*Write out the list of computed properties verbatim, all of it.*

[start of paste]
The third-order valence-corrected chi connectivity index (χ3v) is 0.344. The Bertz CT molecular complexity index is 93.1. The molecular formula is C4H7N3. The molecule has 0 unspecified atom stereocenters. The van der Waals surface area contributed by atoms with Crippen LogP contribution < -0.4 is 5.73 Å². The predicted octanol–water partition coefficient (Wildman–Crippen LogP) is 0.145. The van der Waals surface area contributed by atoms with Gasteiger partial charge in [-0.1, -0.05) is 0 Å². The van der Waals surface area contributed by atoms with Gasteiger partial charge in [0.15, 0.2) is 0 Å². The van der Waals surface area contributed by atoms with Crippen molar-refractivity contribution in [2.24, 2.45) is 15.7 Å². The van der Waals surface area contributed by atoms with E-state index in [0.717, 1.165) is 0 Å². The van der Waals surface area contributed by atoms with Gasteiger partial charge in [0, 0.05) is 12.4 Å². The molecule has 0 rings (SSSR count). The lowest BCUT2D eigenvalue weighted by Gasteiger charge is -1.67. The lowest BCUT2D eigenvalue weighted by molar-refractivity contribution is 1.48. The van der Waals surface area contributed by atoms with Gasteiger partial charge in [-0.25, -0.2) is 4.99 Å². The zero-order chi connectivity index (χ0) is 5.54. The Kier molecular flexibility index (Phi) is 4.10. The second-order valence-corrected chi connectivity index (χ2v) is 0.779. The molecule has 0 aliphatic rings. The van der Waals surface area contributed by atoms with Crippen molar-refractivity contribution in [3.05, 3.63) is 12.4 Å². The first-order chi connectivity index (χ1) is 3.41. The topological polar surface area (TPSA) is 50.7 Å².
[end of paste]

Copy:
The third-order valence-corrected chi connectivity index (χ3v) is 0.344. The Bertz CT molecular complexity index is 93.1. The molecular formula is C4H7N3. The molecule has 0 unspecified atom stereocenters. The van der Waals surface area contributed by atoms with Crippen LogP contribution < -0.4 is 5.73 Å². The predicted octanol–water partition coefficient (Wildman–Crippen LogP) is 0.145. The van der Waals surface area contributed by atoms with Gasteiger partial charge in [-0.1, -0.05) is 0 Å². The van der Waals surface area contributed by atoms with Gasteiger partial charge in [0.15, 0.2) is 0 Å². The van der Waals surface area contributed by atoms with Crippen molar-refractivity contribution in [2.24, 2.45) is 15.7 Å². The van der Waals surface area contributed by atoms with E-state index in [0.717, 1.165) is 0 Å². The van der Waals surface area contributed by atoms with Gasteiger partial charge in [0, 0.05) is 12.4 Å². The molecule has 0 rings (SSSR count). The lowest BCUT2D eigenvalue weighted by Gasteiger charge is -1.67. The lowest BCUT2D eigenvalue weighted by molar-refractivity contribution is 1.48. The van der Waals surface area contributed by atoms with Gasteiger partial charge in [-0.25, -0.2) is 4.99 Å². The zero-order chi connectivity index (χ0) is 5.54. The Kier molecular flexibility index (Phi) is 4.10. The second-order valence-corrected chi connectivity index (χ2v) is 0.779. The molecule has 0 aliphatic rings. The van der Waals surface area contributed by atoms with Crippen molar-refractivity contribution in [3.05, 3.63) is 12.4 Å². The first-order chi connectivity index (χ1) is 3.41. The topological polar surface area (TPSA) is 50.7 Å².